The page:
Ever since residents were barred from working in Israel more than a decade ago Al-Fawar has sunk into deep unemployment and even more abject poverty than before. Throwing stones at an IDF jeep is the only bit of excitement in a camp, whose boundaries the occupants demarcate thus: It starts at an iron gate (on Route 60 ) and ends at a cemetery.

Same wretchedness

A musty stairwell leads us to a tiny apartment on the third story of a building that was never completed, and probably never will be. Here we meet with some of the camp's residents. Thirteen years ago, on the eve of the new millennium, we met here with the same residents: Some of the adults we spoke with then still believed that the future awaiting their children would turn out better than theirs was. They thought, back on New Year's at the dawn of 2000, that the despotic regimes of Arab states were destined to fall and that this would bequeath change to them as well. Other residents were hopeless then, too, just as they are today.

When I read the description of the camp that I wrote at the time, the picture it paints is exactly identical to the one I now witness. The same wretchedness, the same overcrowding. And now even the hope shared then by a few has disappeared, without a trace. Now the adults too know there is nothing awaiting their children in their lives, other than poverty, unemployment and despair. There isn't even money to use to get married anymore in this camp, and hundreds of young people grow older single, leaving their helpless parents sad and frustrated.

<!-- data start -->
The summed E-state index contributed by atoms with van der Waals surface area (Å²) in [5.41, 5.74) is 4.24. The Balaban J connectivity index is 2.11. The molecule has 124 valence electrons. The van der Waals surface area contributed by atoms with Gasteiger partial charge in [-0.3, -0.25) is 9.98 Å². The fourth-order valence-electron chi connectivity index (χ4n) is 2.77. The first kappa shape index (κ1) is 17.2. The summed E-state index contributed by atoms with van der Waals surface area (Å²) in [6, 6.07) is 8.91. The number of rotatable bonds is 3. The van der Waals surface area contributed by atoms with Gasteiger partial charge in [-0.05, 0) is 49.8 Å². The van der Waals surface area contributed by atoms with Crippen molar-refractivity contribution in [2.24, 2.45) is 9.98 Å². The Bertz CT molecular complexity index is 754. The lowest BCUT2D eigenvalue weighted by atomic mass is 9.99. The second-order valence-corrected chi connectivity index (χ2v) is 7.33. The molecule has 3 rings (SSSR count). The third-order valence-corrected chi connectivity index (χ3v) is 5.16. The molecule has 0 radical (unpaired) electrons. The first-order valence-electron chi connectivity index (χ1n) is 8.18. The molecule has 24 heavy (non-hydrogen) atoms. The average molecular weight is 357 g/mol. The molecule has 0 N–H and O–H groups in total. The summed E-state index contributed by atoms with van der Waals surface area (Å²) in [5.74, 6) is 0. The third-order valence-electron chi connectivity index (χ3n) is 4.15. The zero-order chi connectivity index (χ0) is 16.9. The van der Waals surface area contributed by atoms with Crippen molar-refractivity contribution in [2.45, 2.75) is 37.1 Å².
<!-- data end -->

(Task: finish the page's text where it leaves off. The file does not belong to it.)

The adults' fiercest longing is for the years when they worked in Israel. "We were in heaven, and now we are in the abyss," says Yousef Makoussi, who used to work at a gas station in Ramle, where half the camp would come to visit him. "I was a king when I worked in Israel, and now I am beneath the floor tiles."

Hitham Janezra fondly recalls the years he worked at Dimona Textiles. Sometimes Janezra tells his wife, Hena, he's going to work, just to hide the shame of being unemployed and sitting idly at home. He has six children with Hena, a teacher who barely manages to support her family. Janezra says he would have no problem stealing into Israel. "Give me two hours and I'll call you from Tel Aviv, but who would give me a job there today?"

The bitterness here is actually directed largely at the Palestinian Authority: "What has it done? Brought us nothing but hunger. It merely freed Israel from handling education and health." They make a point of referring to their camp as a kfar (village), in their laborers' Hebrew.

Musa Abu Hashhash, a field researcher for the B'Tselem human rights organization, who was born and raised in Al-Fawar, before he moved out, to the other side of the road, says that the camp's graves - due to a shortage of space, the dead are interred above ground in stacked burial vaults - remind him in their size and shape of the camp's original homes, the ones to which his family was forced to flee from the village Iraq al-Manshiyya in 1949, after the war had already ended.

How do you see the future, I asked. "Bleak," someone replied. And what about Barack Obama's visit? "A joke," someone else responded, and everyone in the room burst into laughter, loud and bitter.

Alex Levac